Metro Atlanta and Georgia continue to show improvements in air quality, a new report says.
The American Lung Association’s 2017 “State of the Air” report shows Georgia has improved on the three most common forms of hazardous air pollution.
“We’re seeing improvements all over the Southeast,’’ June Deen of the American Lung Association told Georgia Health News Wednesday.
The group cited the federal Clean Air Act for cleaning up air pollution.
However, Deen voiced concerns about possible large funding cuts to the Environmental Protection Agency, which enforces the act that was passed in the 1970s. President Donald Trump’s recent budget proposal would cut EPA funding by nearly one-third.
Metro Atlanta had the fewest ozone days reported since the report began 18 years ago, when it was on the list of the top 25 metro areas for ozone pollution. The metro area also made the list for the first time for cleanest cities for short-term particle pollution. Its ranking for year-round particle pollution was slightly worse but meets the national standard, according to the ALA’s 2017 “State of the Air’’ report.
This year’s report covers data collected by states, cities, counties, tribes and federal agencies in 2013-2015. Nationally, the number of people exposed to unhealthy levels of air pollution dropped to more than 125 million people, from 166 million in the years covered in the 2016 report (2012—2014), according to the Lung Association.
Ozone and particle pollution, or soot, are the most widespread air pollutants and among the most dangerous. Ground-level ozone, a main ingredient of smog, has harmful effects, especially on children, older adults, people with respiratory illnesses, and those who work outdoors.
Ozone, a variant of oxygen, plays a necessary role in the upper reaches of the atmosphere but is unhealthy for living creatures. At ground level, it is created by the reaction of sunlight on emissions from vehicles and other sources.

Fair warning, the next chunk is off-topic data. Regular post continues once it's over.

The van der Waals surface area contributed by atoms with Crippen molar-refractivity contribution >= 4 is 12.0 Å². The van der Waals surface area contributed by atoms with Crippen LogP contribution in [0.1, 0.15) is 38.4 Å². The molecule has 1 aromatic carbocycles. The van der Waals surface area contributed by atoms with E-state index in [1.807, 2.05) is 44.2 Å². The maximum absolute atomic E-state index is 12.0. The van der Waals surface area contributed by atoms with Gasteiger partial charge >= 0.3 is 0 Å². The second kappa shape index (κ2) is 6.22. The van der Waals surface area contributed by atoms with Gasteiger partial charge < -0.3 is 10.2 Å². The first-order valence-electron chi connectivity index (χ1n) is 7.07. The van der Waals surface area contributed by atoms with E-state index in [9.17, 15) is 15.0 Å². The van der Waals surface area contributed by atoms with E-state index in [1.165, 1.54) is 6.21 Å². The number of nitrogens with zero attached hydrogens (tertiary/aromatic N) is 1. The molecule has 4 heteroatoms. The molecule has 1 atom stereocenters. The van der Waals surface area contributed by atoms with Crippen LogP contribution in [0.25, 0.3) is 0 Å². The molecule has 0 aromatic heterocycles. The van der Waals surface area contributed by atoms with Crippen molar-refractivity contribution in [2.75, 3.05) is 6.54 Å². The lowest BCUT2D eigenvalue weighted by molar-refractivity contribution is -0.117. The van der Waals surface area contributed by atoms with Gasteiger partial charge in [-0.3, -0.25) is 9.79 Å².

Particle pollution is made of soot or tiny particles that come from coal-fired power plants, diesel emissions, wildfires and wood-burning devices. Exposure to particles can increase the risk of hospitalization for asthma, damage to the lungs, lung cancer and premature death.
No Georgia cities made the list of the most polluted in terms of ozone and particle pollution.
Four Georgia cities were among the cleanest for ozone. They were Brunswick, Rome/Summerville, Savannah/Hinesville/Statesboro and Bainbridge.
Several other cities made the list of cleanest for short-term particle pollution. Besides Atlanta/Athens/Sandy Springs, they were Augusta/Richmond County, Brunswick, Columbus, Rome/Summerville, Savannah/Hinesville/Statesboro and Valdosta.
Much of the air quality improvement came from cleaning up major pollution sources, such as coal-fired power plants, and retiring old, dirty diesel engines, the ALA said.
“Children face special risks from air pollution because their lungs are growing and because they are so active,” said Dr. Anne Mellinger Birdsong, a pediatrician and member of Mothers & Others for Clean Air, in a statement. “Children spend more time outside, and are more active when outdoors. Therefore they inhale more air per pound of body weight than adults, and have more exposure to any pollution that is in the air.”
The report also broke down measurements of high ozone days by county. Metro Atlanta counties Fulton, Henry and Rockdale each earned an “F’’ grade, while Gwinnett and DeKalb, also in metro Atlanta, each got a “D.” Meanwhile, coastal counties Glynn and Chatham were among those getting an “A” on ozone.
Other counties getting an “A’’ on ozone were Chattooga; Clarke; Columbia; Muscogee; Paulding; Richmond; and Sumter.
Getting an “A’’ on particle pollution were Chatham, Clarke, Clayton, Cobb, DeKalb, Floyd, Fulton, Glynn, Gwinnett, Hall, Houston, Lowndes, Muscogee, Paulding, Richmond, Walker and Washington.
Most Georgia counties did not have enough data to receive a grade.
The budget proposal by the White House would slash the EPA’s budget by 31 percent from its current level of $8.1 billion to $5.7 billion. It would cut 3,200 positions, or more than 20 percent of the agency’s current workforce of about 15,000.
The Trump administration has vowed to “drain the swamp” in Washington, meaning that it wants to slash excessive bureaucracy and spending.
“You can’t drain the swamp and leave all the people in it. So, I guess the first place that comes to mind will be the Environmental Protection Agency,” Mick Mulvaney, director of the White House Office of Management and Budget, told reporters in March. “The president wants a smaller EPA. He thinks they overreach, and the budget reflects that.”
But programs that some see as wasteful are defended by others as useful and effective.
Deen said funding cuts, coupled with executive action against the Clean Power Plan, would jeopardize the progress on air pollution.
“If we stop this process, all these gains in air quality we will lose,’’ she told Georgia Health News.
Andy Miller is president and CEO of Georgia Health News.